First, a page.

ROUNDUP

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Status: Finished  |  Genre: Fantasy  |  House: DOWN-HOME


Teenage cowboy is released after Georgia ranch owner discovers his romance with his daughter. Traveling west into Texas, he joins a Wild West show, becomes famous, and prosperous. Years later he
receives a letter that will change his and his old girlfriend's life forever.

Submitted: May 20, 2018

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Submitted: May 20, 2018

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ROUNDUP

Story and Picture by Virgil Dube’ – Copyright 2018

Lonnie Allen pulled on the reins, “Whoa, Flapjack.”

The big two-year-old chestnut pony under him promptly obeyed. After riding in from the north pasture the tall and slim ranch hand dismounted next to the barn. He led his horse Flapjack inside to his stall, his spurs jingling with each step his boots made on the Georgia clay soil. He removed his beige Stetson hat, dusted it against his chaps, and sighed deeply. Unwilling to bed Flapjack, at least for the moment to take a breather, he wiped the sweat from his face with a shirtsleeve. He was content remaining beside Flapjack, inhaling and savoring the fresh ranch smells, plus enjoy the beautiful transition from day to night after a hard day’s work separating cattle for market. Today had been especially laborious when a number of strays ventured into dense pinewoods far out on the pastureland, hazardous to pry stubborn bovine out of dense woodland to rope and finally herd.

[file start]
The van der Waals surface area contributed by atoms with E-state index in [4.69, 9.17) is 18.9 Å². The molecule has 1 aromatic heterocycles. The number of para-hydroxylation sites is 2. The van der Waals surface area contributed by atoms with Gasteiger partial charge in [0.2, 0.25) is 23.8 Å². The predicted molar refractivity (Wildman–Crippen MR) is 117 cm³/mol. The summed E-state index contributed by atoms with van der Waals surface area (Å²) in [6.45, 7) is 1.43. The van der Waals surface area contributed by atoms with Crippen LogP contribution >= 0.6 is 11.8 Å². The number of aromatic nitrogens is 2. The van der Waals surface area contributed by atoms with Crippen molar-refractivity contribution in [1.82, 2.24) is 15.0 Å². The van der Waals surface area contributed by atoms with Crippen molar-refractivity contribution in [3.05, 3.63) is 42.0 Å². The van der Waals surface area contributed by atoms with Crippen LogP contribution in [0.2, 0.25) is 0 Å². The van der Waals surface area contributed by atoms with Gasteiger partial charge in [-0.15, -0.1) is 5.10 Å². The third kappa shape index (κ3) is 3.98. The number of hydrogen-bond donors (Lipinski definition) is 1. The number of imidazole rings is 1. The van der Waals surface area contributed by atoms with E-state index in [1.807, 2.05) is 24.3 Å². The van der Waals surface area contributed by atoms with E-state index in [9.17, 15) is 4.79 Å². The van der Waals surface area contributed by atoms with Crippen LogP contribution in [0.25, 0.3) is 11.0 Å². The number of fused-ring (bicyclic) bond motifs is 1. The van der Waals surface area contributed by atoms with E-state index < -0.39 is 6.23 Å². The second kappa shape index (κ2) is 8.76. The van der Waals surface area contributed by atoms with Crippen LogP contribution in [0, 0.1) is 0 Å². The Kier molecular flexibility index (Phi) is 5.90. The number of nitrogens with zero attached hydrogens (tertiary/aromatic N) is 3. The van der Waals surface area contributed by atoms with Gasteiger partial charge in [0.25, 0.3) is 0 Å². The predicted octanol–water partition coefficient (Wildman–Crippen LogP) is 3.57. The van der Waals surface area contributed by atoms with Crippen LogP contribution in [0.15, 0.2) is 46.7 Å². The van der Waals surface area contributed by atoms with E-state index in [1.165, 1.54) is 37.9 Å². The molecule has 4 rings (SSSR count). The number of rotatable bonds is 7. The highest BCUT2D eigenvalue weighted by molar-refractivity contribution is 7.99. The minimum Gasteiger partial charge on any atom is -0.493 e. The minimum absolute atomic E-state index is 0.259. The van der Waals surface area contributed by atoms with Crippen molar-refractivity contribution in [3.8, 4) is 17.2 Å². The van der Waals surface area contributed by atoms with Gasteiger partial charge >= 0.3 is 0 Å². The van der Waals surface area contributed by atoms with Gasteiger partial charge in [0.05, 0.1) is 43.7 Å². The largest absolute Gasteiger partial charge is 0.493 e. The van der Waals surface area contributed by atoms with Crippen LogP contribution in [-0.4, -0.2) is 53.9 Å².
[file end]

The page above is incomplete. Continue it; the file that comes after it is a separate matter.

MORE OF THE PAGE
A movement alerted him from behind that someone had approached. Turning, seeing who the person was, he smiled broadly.

“You look mighty perty this evening Abigail Stinson.”

The girl wearing a frown initially, smiled nervously, as she moved out of shadow at the barn door and up to the stall to stand several feet away in dusk’s dimming twilight entering the darkening expanse. Instead of responding immediately, and cheerily as she normally would, she remained quiet, her demeanor subdued.

He in contrast, spoke with cheerfulness, her silhouette masking much of her present manner. Nor did he notice or suspect anything wrong during the quiet interlude as she watched him loosen the saddle cinch knowing he was about to rub down and bed Flapjack after a hard day roping and branding Stinson-Brand cattle.

During those moments Abigail’s mind wandered back, and her eyes moistened. Lonnie worked extra hard two years and had grown fond of both her and her parent’s cattle ranch east of Tifton, Georgia. Her father Mathew Brinson operated the huge spread with measured strictness top to bottom. The old man had guardedly taken to him over time. Lonnie appreciated his trust, and the family atmosphere extended him. He had drifted into their lives at age fifteen in August 1890, a stranger from northeast Florida. He had spoken openly of his past to ward off suspicion he was a runaway, or fugitive from law. Born in Fernandina Beach, he had grown up there an orphan after his mother died at childbirth, his true father an angler killed in a shipwreck at sea. Set free by authorities, he was at liberty to wander and do as he pleased, making the best of life with what little he owned. For sure, he had wit and determination, knew after settling on the Brinson spread he would one day be a rancher once he gained experience and earned his own way.